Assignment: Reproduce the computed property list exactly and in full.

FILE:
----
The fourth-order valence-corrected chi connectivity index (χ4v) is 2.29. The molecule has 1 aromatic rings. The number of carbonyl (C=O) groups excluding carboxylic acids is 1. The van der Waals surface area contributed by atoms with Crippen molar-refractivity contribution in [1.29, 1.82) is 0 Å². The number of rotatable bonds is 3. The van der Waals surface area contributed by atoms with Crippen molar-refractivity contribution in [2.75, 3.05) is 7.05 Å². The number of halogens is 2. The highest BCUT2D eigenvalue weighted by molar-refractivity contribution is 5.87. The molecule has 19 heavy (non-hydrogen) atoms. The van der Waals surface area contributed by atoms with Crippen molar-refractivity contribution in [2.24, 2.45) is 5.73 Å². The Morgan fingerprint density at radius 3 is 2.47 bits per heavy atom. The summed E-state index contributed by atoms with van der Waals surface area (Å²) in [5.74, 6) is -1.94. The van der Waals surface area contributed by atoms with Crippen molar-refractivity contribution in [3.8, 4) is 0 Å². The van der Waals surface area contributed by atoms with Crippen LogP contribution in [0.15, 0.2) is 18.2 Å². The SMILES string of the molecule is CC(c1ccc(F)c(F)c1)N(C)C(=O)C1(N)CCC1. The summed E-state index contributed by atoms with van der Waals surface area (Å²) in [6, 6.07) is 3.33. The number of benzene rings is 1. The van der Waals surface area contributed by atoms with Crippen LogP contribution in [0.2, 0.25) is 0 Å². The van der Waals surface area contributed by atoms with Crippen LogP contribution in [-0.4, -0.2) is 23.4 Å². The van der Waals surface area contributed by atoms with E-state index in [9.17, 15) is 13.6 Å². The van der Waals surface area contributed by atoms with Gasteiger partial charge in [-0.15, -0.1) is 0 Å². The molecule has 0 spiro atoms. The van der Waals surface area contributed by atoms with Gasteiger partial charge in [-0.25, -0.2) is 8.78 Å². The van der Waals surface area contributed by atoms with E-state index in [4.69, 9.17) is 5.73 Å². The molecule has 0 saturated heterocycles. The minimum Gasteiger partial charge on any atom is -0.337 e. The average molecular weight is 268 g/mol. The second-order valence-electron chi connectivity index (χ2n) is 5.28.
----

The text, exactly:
The fourth-order valence-corrected chi connectivity index (χ4v) is 2.29. The molecule has 1 aromatic rings. The number of carbonyl (C=O) groups excluding carboxylic acids is 1. The van der Waals surface area contributed by atoms with Crippen molar-refractivity contribution in [1.29, 1.82) is 0 Å². The number of rotatable bonds is 3. The van der Waals surface area contributed by atoms with Crippen molar-refractivity contribution in [2.75, 3.05) is 7.05 Å². The number of halogens is 2. The highest BCUT2D eigenvalue weighted by molar-refractivity contribution is 5.87. The molecule has 19 heavy (non-hydrogen) atoms. The van der Waals surface area contributed by atoms with Crippen molar-refractivity contribution in [2.24, 2.45) is 5.73 Å². The Morgan fingerprint density at radius 3 is 2.47 bits per heavy atom. The summed E-state index contributed by atoms with van der Waals surface area (Å²) in [5.74, 6) is -1.94. The van der Waals surface area contributed by atoms with Crippen molar-refractivity contribution in [3.8, 4) is 0 Å². The van der Waals surface area contributed by atoms with Crippen LogP contribution in [0.15, 0.2) is 18.2 Å². The SMILES string of the molecule is CC(c1ccc(F)c(F)c1)N(C)C(=O)C1(N)CCC1. The summed E-state index contributed by atoms with van der Waals surface area (Å²) in [6, 6.07) is 3.33. The number of benzene rings is 1. The van der Waals surface area contributed by atoms with Crippen LogP contribution in [0.2, 0.25) is 0 Å². The van der Waals surface area contributed by atoms with Crippen LogP contribution in [-0.4, -0.2) is 23.4 Å². The van der Waals surface area contributed by atoms with E-state index in [9.17, 15) is 13.6 Å². The van der Waals surface area contributed by atoms with Gasteiger partial charge in [-0.15, -0.1) is 0 Å². The molecule has 0 spiro atoms. The van der Waals surface area contributed by atoms with Gasteiger partial charge in [-0.25, -0.2) is 8.78 Å². The van der Waals surface area contributed by atoms with E-state index in [4.69, 9.17) is 5.73 Å². The molecule has 0 saturated heterocycles. The minimum Gasteiger partial charge on any atom is -0.337 e. The average molecular weight is 268 g/mol. The second-order valence-electron chi connectivity index (χ2n) is 5.28.